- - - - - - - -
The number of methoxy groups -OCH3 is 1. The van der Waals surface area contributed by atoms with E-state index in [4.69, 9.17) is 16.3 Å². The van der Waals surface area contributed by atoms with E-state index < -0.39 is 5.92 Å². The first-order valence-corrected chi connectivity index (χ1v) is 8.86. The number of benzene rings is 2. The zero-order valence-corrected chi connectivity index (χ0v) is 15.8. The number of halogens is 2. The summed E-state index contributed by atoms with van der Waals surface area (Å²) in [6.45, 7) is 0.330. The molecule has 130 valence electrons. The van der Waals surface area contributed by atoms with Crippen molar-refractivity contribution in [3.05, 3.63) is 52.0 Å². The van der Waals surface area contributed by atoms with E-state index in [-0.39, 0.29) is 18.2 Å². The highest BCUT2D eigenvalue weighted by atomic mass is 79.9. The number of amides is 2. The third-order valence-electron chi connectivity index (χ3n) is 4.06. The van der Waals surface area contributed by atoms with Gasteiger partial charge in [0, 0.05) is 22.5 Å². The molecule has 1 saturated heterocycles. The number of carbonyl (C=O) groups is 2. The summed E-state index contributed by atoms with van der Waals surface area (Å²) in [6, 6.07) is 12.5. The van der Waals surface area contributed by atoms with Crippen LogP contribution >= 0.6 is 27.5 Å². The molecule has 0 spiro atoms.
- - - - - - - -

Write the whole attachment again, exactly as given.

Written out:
The number of methoxy groups -OCH3 is 1. The van der Waals surface area contributed by atoms with E-state index in [4.69, 9.17) is 16.3 Å². The van der Waals surface area contributed by atoms with E-state index < -0.39 is 5.92 Å². The first-order valence-corrected chi connectivity index (χ1v) is 8.86. The number of benzene rings is 2. The zero-order valence-corrected chi connectivity index (χ0v) is 15.8. The number of halogens is 2. The summed E-state index contributed by atoms with van der Waals surface area (Å²) in [6.45, 7) is 0.330. The molecule has 130 valence electrons. The van der Waals surface area contributed by atoms with Crippen molar-refractivity contribution in [3.05, 3.63) is 52.0 Å². The van der Waals surface area contributed by atoms with E-state index in [-0.39, 0.29) is 18.2 Å². The highest BCUT2D eigenvalue weighted by atomic mass is 79.9. The number of amides is 2. The third-order valence-electron chi connectivity index (χ3n) is 4.06. The van der Waals surface area contributed by atoms with Gasteiger partial charge in [0, 0.05) is 22.5 Å². The molecule has 1 saturated heterocycles. The number of carbonyl (C=O) groups is 2. The summed E-state index contributed by atoms with van der Waals surface area (Å²) in [6, 6.07) is 12.5. The van der Waals surface area contributed by atoms with Crippen LogP contribution >= 0.6 is 27.5 Å². The molecule has 0 spiro atoms.